A couple weeks ago, I boarded a flight from Charlotte to my hometown of Seattle and noticed something intriguing.
Now, I never grew up hyper-observant of anything other than starting lineup rosters for the Sonics, Seahawks, and Mariners (and all the other teams in the NBA, NFL, and MLB…I love sports). However, it is a trait I’ve been working on since I realized its benefits: it broadens my perspective of my surrounding environment and, subsequently, can provide me with insight I would never gain otherwise.
Anyway, what was intriguing? Across the aisle and one row in front of me, a passenger was using the Headspace app on his phone. The catch is he could not have been older than 12 years old. To give context, Headspace is a mobile app which guides users through meditation exercises to relax and clear their mind. I have friends who use it and love it. Except I cannot help but think back to when I was in middle school, when *some* of us *may* have had flip phones, and that was if we were lucky.
I realize how old I sound, but that proves the point I’m trying to make: that age was already 10 years ago now for all of us recent college graduates (and soon-to-be graduates @co-op engineers). Time has flown by and the generation gap continues to close at a faster pace than it ever has before. And with that comes the trickling down, in age, of mental health issues in the youth. Now I am not trying to assume what that particular passenger may be going through, and I’m not judging him either. It was just fascinating to see someone younger than college-age using the app because I had never seen that before. And it opened my eyes to how fast the world is changing. We can point to so many factors as well: technology, social media, communication, among many others contribute to it. But that cannot be the final takeaway of seeing something like this.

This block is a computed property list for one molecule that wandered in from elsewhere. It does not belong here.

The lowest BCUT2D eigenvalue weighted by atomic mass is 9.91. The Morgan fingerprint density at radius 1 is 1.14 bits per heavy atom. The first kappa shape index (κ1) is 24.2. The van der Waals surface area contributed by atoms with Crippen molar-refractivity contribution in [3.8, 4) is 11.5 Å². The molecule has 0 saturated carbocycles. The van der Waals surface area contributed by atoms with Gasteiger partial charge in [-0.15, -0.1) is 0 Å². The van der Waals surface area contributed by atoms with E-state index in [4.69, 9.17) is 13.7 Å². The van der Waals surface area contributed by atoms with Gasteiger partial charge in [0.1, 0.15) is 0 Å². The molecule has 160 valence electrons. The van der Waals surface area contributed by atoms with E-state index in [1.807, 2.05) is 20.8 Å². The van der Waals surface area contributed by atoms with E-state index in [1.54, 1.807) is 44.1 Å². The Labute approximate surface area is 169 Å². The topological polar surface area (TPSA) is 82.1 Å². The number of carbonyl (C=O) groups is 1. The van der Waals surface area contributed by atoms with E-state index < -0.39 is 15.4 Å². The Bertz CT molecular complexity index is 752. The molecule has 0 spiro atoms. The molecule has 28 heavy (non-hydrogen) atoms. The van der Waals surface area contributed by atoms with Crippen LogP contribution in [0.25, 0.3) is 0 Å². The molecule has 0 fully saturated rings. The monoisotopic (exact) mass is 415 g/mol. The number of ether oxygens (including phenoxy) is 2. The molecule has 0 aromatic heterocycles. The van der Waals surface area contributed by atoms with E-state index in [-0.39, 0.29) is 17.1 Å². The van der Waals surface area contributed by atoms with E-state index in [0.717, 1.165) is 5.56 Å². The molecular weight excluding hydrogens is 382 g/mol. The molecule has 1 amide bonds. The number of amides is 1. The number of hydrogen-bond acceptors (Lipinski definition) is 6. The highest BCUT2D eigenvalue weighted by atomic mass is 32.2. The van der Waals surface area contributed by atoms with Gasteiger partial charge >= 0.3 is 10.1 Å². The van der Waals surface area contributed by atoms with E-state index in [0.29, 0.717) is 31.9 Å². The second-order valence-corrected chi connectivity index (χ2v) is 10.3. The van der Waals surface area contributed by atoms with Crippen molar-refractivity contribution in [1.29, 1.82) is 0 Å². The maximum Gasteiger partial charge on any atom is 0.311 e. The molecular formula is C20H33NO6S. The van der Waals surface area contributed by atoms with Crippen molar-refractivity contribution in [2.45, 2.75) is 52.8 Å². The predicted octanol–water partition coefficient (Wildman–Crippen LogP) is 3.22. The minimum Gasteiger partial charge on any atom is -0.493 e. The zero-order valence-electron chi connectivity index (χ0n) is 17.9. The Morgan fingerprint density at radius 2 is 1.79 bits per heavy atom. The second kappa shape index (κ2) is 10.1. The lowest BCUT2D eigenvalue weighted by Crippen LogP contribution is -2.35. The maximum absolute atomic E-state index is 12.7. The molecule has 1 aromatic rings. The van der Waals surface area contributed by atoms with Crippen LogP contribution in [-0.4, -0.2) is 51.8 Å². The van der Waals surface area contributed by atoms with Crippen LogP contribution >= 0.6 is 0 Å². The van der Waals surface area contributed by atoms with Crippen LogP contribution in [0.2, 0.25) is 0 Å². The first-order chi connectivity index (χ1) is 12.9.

In fact, it should introduce a conversation. It should spur so many questions for us to begin trying to answer:
How do we instill self-esteem in Generation Z and even Millennial students when they are clinging to outside forces for approval?
How do we convince someone, on an individual basis, that they are enough when they do not believe they are?
How can factors like technology and social media better us as people and challenge us to grow?
Our team is trying to answer these types of questions. We realize there are apps like Headspace which are extremely effective in their missions. And I hope that passenger has found value in using that app, whether he just wanted to relax or if other goals were involved.
I just think a smartphone should not be mandatory to maintain one’s mental hygiene.
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